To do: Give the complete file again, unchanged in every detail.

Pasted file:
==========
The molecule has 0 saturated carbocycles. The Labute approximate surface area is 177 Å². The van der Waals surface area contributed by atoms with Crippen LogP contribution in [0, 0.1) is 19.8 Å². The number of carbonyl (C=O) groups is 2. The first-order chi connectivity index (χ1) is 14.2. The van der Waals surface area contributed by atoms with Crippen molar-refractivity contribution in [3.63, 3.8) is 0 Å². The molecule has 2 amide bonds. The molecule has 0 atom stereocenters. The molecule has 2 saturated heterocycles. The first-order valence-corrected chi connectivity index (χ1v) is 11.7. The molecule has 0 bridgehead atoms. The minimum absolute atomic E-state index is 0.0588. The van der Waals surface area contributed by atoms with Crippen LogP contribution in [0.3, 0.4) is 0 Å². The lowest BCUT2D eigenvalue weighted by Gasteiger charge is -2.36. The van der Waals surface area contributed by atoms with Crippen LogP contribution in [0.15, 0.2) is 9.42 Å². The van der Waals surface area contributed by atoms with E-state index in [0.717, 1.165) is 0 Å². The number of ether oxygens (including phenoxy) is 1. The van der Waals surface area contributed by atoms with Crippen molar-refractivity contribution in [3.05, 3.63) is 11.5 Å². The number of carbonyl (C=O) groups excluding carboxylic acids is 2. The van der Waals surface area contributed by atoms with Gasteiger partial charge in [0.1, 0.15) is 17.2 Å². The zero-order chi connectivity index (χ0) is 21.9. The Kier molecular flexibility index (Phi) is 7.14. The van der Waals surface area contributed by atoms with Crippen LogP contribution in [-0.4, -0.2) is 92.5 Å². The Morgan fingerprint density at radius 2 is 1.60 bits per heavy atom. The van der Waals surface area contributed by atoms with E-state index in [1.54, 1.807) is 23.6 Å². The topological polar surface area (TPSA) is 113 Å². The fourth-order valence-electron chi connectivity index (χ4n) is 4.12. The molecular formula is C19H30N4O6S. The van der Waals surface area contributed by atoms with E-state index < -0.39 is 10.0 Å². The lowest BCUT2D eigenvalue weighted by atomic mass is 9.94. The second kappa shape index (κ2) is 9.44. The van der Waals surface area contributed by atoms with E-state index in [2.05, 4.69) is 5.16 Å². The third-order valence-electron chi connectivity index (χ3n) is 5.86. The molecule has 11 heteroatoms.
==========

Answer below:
The molecule has 0 saturated carbocycles. The Labute approximate surface area is 177 Å². The van der Waals surface area contributed by atoms with Crippen LogP contribution in [0, 0.1) is 19.8 Å². The number of carbonyl (C=O) groups is 2. The first-order chi connectivity index (χ1) is 14.2. The van der Waals surface area contributed by atoms with Crippen molar-refractivity contribution in [3.63, 3.8) is 0 Å². The molecule has 2 amide bonds. The molecule has 0 atom stereocenters. The molecule has 2 saturated heterocycles. The first-order valence-corrected chi connectivity index (χ1v) is 11.7. The molecule has 0 bridgehead atoms. The minimum absolute atomic E-state index is 0.0588. The van der Waals surface area contributed by atoms with Crippen LogP contribution in [0.3, 0.4) is 0 Å². The lowest BCUT2D eigenvalue weighted by Gasteiger charge is -2.36. The van der Waals surface area contributed by atoms with Crippen LogP contribution in [0.15, 0.2) is 9.42 Å². The van der Waals surface area contributed by atoms with E-state index in [0.717, 1.165) is 0 Å². The number of ether oxygens (including phenoxy) is 1. The van der Waals surface area contributed by atoms with Crippen molar-refractivity contribution in [3.05, 3.63) is 11.5 Å². The number of carbonyl (C=O) groups excluding carboxylic acids is 2. The van der Waals surface area contributed by atoms with Gasteiger partial charge in [0.1, 0.15) is 17.2 Å². The zero-order chi connectivity index (χ0) is 21.9. The Kier molecular flexibility index (Phi) is 7.14. The van der Waals surface area contributed by atoms with Crippen LogP contribution in [-0.4, -0.2) is 92.5 Å². The Morgan fingerprint density at radius 2 is 1.60 bits per heavy atom. The van der Waals surface area contributed by atoms with E-state index in [1.54, 1.807) is 23.6 Å². The topological polar surface area (TPSA) is 113 Å². The fourth-order valence-electron chi connectivity index (χ4n) is 4.12. The molecular formula is C19H30N4O6S. The van der Waals surface area contributed by atoms with E-state index < -0.39 is 10.0 Å². The lowest BCUT2D eigenvalue weighted by atomic mass is 9.94. The second kappa shape index (κ2) is 9.44. The van der Waals surface area contributed by atoms with E-state index in [2.05, 4.69) is 5.16 Å². The third-order valence-electron chi connectivity index (χ3n) is 5.86. The molecule has 11 heteroatoms.